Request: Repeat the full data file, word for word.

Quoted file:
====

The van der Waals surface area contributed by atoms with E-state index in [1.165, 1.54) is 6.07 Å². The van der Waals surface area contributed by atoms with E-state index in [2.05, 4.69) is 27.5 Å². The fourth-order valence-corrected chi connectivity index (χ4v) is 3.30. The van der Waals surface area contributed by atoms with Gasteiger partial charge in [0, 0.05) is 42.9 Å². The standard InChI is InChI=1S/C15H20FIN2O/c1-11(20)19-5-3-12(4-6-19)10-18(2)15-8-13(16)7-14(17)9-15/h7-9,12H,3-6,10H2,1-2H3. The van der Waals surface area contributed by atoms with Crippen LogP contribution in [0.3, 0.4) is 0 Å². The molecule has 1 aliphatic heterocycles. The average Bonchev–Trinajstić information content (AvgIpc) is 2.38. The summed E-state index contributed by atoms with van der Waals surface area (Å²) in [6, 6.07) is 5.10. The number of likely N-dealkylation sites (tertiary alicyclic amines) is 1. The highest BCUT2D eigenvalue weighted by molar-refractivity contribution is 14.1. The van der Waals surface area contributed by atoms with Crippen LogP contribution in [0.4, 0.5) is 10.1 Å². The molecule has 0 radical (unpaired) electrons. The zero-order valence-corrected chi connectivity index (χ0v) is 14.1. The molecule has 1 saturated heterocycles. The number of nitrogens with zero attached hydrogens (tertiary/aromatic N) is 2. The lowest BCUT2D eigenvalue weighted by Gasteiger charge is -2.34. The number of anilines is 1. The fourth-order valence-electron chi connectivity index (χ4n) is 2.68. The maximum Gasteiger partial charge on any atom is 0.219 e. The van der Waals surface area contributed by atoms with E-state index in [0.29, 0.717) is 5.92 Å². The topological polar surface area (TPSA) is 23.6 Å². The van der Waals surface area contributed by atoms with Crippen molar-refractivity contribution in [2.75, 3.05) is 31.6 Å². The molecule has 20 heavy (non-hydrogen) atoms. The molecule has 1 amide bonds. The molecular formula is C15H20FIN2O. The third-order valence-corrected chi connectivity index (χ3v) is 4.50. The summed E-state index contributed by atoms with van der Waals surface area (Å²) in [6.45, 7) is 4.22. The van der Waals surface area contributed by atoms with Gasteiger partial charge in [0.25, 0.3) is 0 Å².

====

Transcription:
The van der Waals surface area contributed by atoms with E-state index in [1.165, 1.54) is 6.07 Å². The van der Waals surface area contributed by atoms with E-state index in [2.05, 4.69) is 27.5 Å². The fourth-order valence-corrected chi connectivity index (χ4v) is 3.30. The van der Waals surface area contributed by atoms with Gasteiger partial charge in [0, 0.05) is 42.9 Å². The standard InChI is InChI=1S/C15H20FIN2O/c1-11(20)19-5-3-12(4-6-19)10-18(2)15-8-13(16)7-14(17)9-15/h7-9,12H,3-6,10H2,1-2H3. The van der Waals surface area contributed by atoms with Crippen LogP contribution in [0.3, 0.4) is 0 Å². The molecule has 1 aliphatic heterocycles. The average Bonchev–Trinajstić information content (AvgIpc) is 2.38. The summed E-state index contributed by atoms with van der Waals surface area (Å²) in [6, 6.07) is 5.10. The number of likely N-dealkylation sites (tertiary alicyclic amines) is 1. The highest BCUT2D eigenvalue weighted by molar-refractivity contribution is 14.1. The van der Waals surface area contributed by atoms with Crippen LogP contribution in [0.4, 0.5) is 10.1 Å². The molecule has 0 radical (unpaired) electrons. The zero-order valence-corrected chi connectivity index (χ0v) is 14.1. The molecule has 1 saturated heterocycles. The number of nitrogens with zero attached hydrogens (tertiary/aromatic N) is 2. The lowest BCUT2D eigenvalue weighted by Gasteiger charge is -2.34. The number of anilines is 1. The fourth-order valence-electron chi connectivity index (χ4n) is 2.68. The maximum Gasteiger partial charge on any atom is 0.219 e. The van der Waals surface area contributed by atoms with E-state index in [0.29, 0.717) is 5.92 Å². The topological polar surface area (TPSA) is 23.6 Å². The van der Waals surface area contributed by atoms with Crippen molar-refractivity contribution in [2.75, 3.05) is 31.6 Å². The molecule has 20 heavy (non-hydrogen) atoms. The molecule has 1 amide bonds. The molecular formula is C15H20FIN2O. The third-order valence-corrected chi connectivity index (χ3v) is 4.50. The summed E-state index contributed by atoms with van der Waals surface area (Å²) in [6.45, 7) is 4.22. The van der Waals surface area contributed by atoms with Gasteiger partial charge in [0.25, 0.3) is 0 Å².